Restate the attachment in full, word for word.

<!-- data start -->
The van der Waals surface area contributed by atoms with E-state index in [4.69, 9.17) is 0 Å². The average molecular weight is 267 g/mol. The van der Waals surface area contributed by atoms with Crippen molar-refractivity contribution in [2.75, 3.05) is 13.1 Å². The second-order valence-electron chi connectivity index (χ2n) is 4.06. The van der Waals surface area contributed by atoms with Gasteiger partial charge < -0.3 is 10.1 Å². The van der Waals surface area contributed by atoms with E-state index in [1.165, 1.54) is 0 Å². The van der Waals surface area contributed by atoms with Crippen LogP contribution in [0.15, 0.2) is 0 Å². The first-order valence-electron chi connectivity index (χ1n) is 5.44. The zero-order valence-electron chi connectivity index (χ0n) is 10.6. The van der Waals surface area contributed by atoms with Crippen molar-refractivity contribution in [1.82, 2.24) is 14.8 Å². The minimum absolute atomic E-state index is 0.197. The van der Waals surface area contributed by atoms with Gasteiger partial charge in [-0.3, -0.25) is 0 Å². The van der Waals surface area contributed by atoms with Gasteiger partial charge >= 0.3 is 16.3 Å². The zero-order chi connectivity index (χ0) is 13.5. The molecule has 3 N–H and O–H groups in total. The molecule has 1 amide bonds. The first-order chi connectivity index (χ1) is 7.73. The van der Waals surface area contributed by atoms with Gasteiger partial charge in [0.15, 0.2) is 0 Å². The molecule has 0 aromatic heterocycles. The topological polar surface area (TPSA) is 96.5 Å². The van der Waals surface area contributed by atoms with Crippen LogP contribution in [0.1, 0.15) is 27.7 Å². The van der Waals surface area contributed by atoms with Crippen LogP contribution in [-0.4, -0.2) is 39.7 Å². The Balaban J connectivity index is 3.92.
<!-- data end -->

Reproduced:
The van der Waals surface area contributed by atoms with E-state index in [4.69, 9.17) is 0 Å². The average molecular weight is 267 g/mol. The van der Waals surface area contributed by atoms with Crippen molar-refractivity contribution in [2.75, 3.05) is 13.1 Å². The second-order valence-electron chi connectivity index (χ2n) is 4.06. The van der Waals surface area contributed by atoms with Gasteiger partial charge < -0.3 is 10.1 Å². The van der Waals surface area contributed by atoms with E-state index in [1.165, 1.54) is 0 Å². The van der Waals surface area contributed by atoms with Crippen LogP contribution in [0.15, 0.2) is 0 Å². The first-order valence-electron chi connectivity index (χ1n) is 5.44. The zero-order valence-electron chi connectivity index (χ0n) is 10.6. The van der Waals surface area contributed by atoms with Crippen molar-refractivity contribution in [1.82, 2.24) is 14.8 Å². The minimum absolute atomic E-state index is 0.197. The van der Waals surface area contributed by atoms with Gasteiger partial charge in [-0.3, -0.25) is 0 Å². The van der Waals surface area contributed by atoms with Gasteiger partial charge >= 0.3 is 16.3 Å². The zero-order chi connectivity index (χ0) is 13.5. The molecule has 3 N–H and O–H groups in total. The molecule has 1 amide bonds. The first-order chi connectivity index (χ1) is 7.73. The van der Waals surface area contributed by atoms with Gasteiger partial charge in [0.15, 0.2) is 0 Å². The molecule has 0 aromatic heterocycles. The topological polar surface area (TPSA) is 96.5 Å². The van der Waals surface area contributed by atoms with Crippen LogP contribution in [0.1, 0.15) is 27.7 Å². The van der Waals surface area contributed by atoms with Crippen LogP contribution in [-0.4, -0.2) is 39.7 Å². The Balaban J connectivity index is 3.92.